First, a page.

The Frontera Land Alliance Board of Directors and staff celebrated 13 years of service by Charlie Wakeem and 9 years of service by John Moses as Frontera Board members at our 2019 year-end board meeting. Everyone will have a chance to say thank you, in person, to both these gentlemen as Frontera celebrates its 16th anniversary at our 2020 open house on Sunday, January 12, 2020 from 2 to 4 p.m.; the invite will be in the mail next month, but be sure to save the date right now!
We are very excited to share that our website now contains an education and volunteer page. Check it out here:
Also if you are part of a group that wants to request a guided hike or to volunteer, just fill out the form and we will be in touch!
El Paso Giving Day was a great success for Frontera; we passed the goal we set to raise funds through this event. One major donor was turned away from the Walmart match, but we are so grateful that another foundation stepped up to ensure that our programs have the financial support they need.
As always it has been great fun to share the work of Frontera with others. Frontera Board President Scott Cutler made a presentation to the Lions Club about our expanding outreach program. And Frontera Board member (and former President) Mike Gaglio spoke to a brokers association about Frontera’s conservation programs. In addition, Frontera heard Nuria Garcia (an intern with the Diana Natalicio Environmental Internship Program) share her experience as a Frontera summer volunteer at a meeting with Dr. Natalicio.
On the afternoon of Friday the 15th, Frontera sponsored attorneys David Braun and Kathryn Tancig (of the Austin area’s Braun and Gresham law firm) in the presentation they made to City of El Paso staffers (including the City’s Legal Department) who wished to learn more about conservation easements. Then the following day the public was invited to learn how to conserve any natural open lands, farms and ranches that it owned. We were pleased that this event was partially funded with a grant by the Land Trust Alliance. We are grateful that Keller Williams Realty were our hosts; it was a great venue as we could see the Wakeem/Teschner Nature Preserve—and most of West Side—from the 11th floor of El Paso’s famous Coronado Tower.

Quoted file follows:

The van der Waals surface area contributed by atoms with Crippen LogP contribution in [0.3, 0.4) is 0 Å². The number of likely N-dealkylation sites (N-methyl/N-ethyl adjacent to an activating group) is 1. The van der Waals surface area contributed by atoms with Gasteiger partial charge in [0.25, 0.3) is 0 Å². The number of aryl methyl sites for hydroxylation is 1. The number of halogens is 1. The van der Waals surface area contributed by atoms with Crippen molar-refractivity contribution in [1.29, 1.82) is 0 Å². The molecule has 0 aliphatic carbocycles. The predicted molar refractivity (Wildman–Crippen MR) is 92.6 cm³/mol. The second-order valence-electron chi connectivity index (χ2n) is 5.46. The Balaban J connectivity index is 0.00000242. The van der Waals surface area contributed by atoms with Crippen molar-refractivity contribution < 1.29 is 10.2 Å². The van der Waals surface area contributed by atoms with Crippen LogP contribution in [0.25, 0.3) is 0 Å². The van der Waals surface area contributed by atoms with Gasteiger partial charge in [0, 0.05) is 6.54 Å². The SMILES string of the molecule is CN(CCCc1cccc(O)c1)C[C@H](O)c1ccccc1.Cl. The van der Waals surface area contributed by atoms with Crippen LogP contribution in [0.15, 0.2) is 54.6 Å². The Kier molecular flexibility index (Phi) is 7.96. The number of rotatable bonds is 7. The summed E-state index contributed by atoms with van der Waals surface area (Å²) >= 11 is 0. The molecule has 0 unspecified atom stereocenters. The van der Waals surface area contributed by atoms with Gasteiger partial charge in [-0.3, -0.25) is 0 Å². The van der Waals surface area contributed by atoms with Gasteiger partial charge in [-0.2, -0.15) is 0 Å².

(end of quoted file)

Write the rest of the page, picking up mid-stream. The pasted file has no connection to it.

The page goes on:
We continue to seek funding for a rainwater harvesting project at the Wakeem/Teschner Nature Preserve to improve wildlife habitat and reduce erosion, for securing conservation easements on private and public lands, and to expand our education and volunteer program. If you have not yet given, please do so soon, as it helps Frontera with our planning for 2020.
This month Frontera was a sponsor of the Chihuahuan Desert Conference at the El Paso Zoo. The conference covered topics from research on the wildlife of the Chihuahuan Desert to the advantages of education and conservation. In addition our Executive Director Janaé Reneaud Field was selected to make a presentation. In mid-November our Education and Volunteer Coordinator, Maryflor Garcia, was able to attend a variety of trainings. The Creosote Collaborative hosted a workshop about rainwater harvesting. It covered the components of bioswales, holding capacity designs, and plant selection. These topics come into play as we seek further information on how nature’s rules can make our lives easier and how we can implement such lessons at the Wakeem/Teschner Nature Preserve.
And there’s more! Frontera was at the 2019 Mesita Carrere Day. The students used magnifying glasses donated by Pencil Cup Office Products Company. We shared information about being biologists in our desert lands; we had a lot of questions about tarantulas! In addition, the Texas Parks and Wildlife Department hosted an Angler Education Instructor Workshop for people interested in teaching others how to fish. This training shows yet another way to connect to open spaces and demonstrates the need for free water flow. Make sure you keep an eye out next year for our first-ever family fishing event! In addition, Insights hosted a Trail Construction and Design Workshop in which they introduced the first steps of designing new trails in a sustainable way, and gave people the hands-on opportunity to help design and start a trail.
Before Thanksgiving week, we participated in guided tours of the Keystone Heritage Park to 111 seventh graders from the Young Women’s STEAM Preparatory Academy. Frontera led the students in learning how to identify common desert plants and how the plants adapt to desert conditions. To end the great month of November, we were able to participate in the annual Big Bosque Bird Bash! Many people from the community stopped by our booth and took a closer look at some of our local insects and mammals before going on a tour of the Lower Valley’s Rio Bosque Wetlands Park.
A few informative articles:
1. Recent article on conservation-easement incentive tax enforcement by the IRS:
If you shop with Amazon, don’t forget to use AmazonSmile so that each time you shop you can help Frontera conserve water, wildlife and working lands as well as natural open areas. It is a very simple program to participate in, and it will not cost you a dime. Amazon will donate part of their profit on that purchase to Frontera.
A donation to The Frontera Land Alliance will help
preserve natural spaces for future generations